Vidharbha sits on a volcano. An agrarian one. Official data given to the National Commission on Farmers (NCF) shows that Yavatmal district alone has seen well over 300 farmers' suicides since 2001. The figures indicate suicides in the district have doubled almost every year in that period. Not that Yavatmal is the worst. It has just been relatively more honest in counting this terrible loss of lives.
Yet, like everywhere else, these data exclude large numbers of such deaths by using a highly flawed definition of `farmer.' For instance, if the main cultivator of a household kills himself, but the land is in his aged father's name, this is not counted as "a farmer's suicide."
Meanwhile, unless the government announces a hike in the prices being offered for cotton, the period from November to January could see a huge rise in even these dismal numbers. And Yavatmal is just one of several districts in the region gripped by crisis.
BELATED GESTURE: Varsha, wife of Maruti Rasse, 28, who committed suicide in Pisgaon, Yavatmal in June. The family which had got no compensation earlier, received it the moment their name appeared on the National Commission on Farmers' tour itinerary. - Photo: P. Sainath.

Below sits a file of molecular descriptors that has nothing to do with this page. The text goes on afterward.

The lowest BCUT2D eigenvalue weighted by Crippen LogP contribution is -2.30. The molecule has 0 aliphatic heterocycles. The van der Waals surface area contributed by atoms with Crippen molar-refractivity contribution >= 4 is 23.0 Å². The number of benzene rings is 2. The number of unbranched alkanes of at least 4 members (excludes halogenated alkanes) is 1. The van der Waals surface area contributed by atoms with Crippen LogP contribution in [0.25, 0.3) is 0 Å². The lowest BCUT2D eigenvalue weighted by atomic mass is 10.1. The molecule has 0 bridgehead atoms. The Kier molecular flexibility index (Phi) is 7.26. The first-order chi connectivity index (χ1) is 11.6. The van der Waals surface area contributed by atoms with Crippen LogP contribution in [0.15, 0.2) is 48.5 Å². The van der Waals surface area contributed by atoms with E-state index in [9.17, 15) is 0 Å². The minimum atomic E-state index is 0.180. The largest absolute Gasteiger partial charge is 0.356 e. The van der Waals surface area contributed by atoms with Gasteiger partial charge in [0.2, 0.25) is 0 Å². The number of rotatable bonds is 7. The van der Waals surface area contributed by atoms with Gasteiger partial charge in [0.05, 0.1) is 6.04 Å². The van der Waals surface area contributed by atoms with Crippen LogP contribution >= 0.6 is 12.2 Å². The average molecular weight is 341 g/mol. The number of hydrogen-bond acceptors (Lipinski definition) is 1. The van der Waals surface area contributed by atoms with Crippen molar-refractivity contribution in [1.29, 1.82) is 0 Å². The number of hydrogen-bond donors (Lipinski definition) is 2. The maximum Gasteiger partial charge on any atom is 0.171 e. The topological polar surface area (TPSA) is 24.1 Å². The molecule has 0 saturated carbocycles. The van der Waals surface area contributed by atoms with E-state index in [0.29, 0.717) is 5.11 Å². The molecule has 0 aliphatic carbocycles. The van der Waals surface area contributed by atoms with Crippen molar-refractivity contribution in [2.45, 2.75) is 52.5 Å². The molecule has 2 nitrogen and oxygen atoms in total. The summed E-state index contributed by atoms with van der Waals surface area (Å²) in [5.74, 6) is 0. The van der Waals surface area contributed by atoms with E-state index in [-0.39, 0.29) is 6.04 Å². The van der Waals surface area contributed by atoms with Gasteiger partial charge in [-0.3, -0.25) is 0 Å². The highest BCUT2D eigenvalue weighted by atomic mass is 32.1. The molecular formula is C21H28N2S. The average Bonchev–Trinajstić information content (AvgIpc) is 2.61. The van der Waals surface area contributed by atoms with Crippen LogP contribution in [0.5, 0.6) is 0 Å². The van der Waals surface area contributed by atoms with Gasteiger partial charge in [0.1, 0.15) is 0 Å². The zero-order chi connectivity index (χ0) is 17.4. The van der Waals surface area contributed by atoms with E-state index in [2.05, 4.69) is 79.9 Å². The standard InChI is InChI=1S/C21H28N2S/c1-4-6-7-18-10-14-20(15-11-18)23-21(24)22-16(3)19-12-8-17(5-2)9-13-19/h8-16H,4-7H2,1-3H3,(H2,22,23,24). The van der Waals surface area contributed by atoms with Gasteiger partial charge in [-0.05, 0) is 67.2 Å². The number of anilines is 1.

Typically, the Cotton Federation here adds around Rs.500 as advance bonus to the minimum support prices (MSP) offered by the Centre. Thus if the MSP for major varieties was roughly Rs.1700, the price offered to the farmer was Rs.2250. This year, there will be no advance bonus. It has been withdrawn. Which means - and most farmers do not know this yet - that Rs.1700 is all they will get. A straight Rs.550 drop. This works out to below the cost of production and would cripple lakhs already mired in debt.
Rs.1700 a quintal is a price farmers were last stuck with in 1994 - eleven years ago. A period in which the cost of every single input has shot up many times over.
"We have hundreds taking their lives at the price of Rs.2250," says farmers' leader Vijay Jawandia. "How many suicides there will be at Rs. 1700?" A team of the NCF, led by Dr. M. S. Swaminathan, toured this region for three days. It has issued an appeal for a higher price for cotton. And for linking MSP "with the wholesale price index (WPI). As is done in the case of salaries and allowances of government employees."
The NCF's appeal is vital and urgent. For Vidharbha is in a damned-if-you-do, damned-if-you-don't trap. A bumper harvest could further depress prices. More so since millions of bales of cotton already lie in stock. With the United States alone subsidising its 25,000 cotton producers to the tune of $ 3.9 billion a year, world prices are already at a low.
On the other hand, a failed crop would wipe out farmers who have borne their highest input costs ever. Bt cotton area has increased 30 per cent. Which implies even greater input costs. And some of them have sown two, even three times in the same season after being hit by crop failure. With Diwali around the corner and prices tumbling, distress sales will begin soon. Maybe at prices as low as Rs.1,400 a quintal.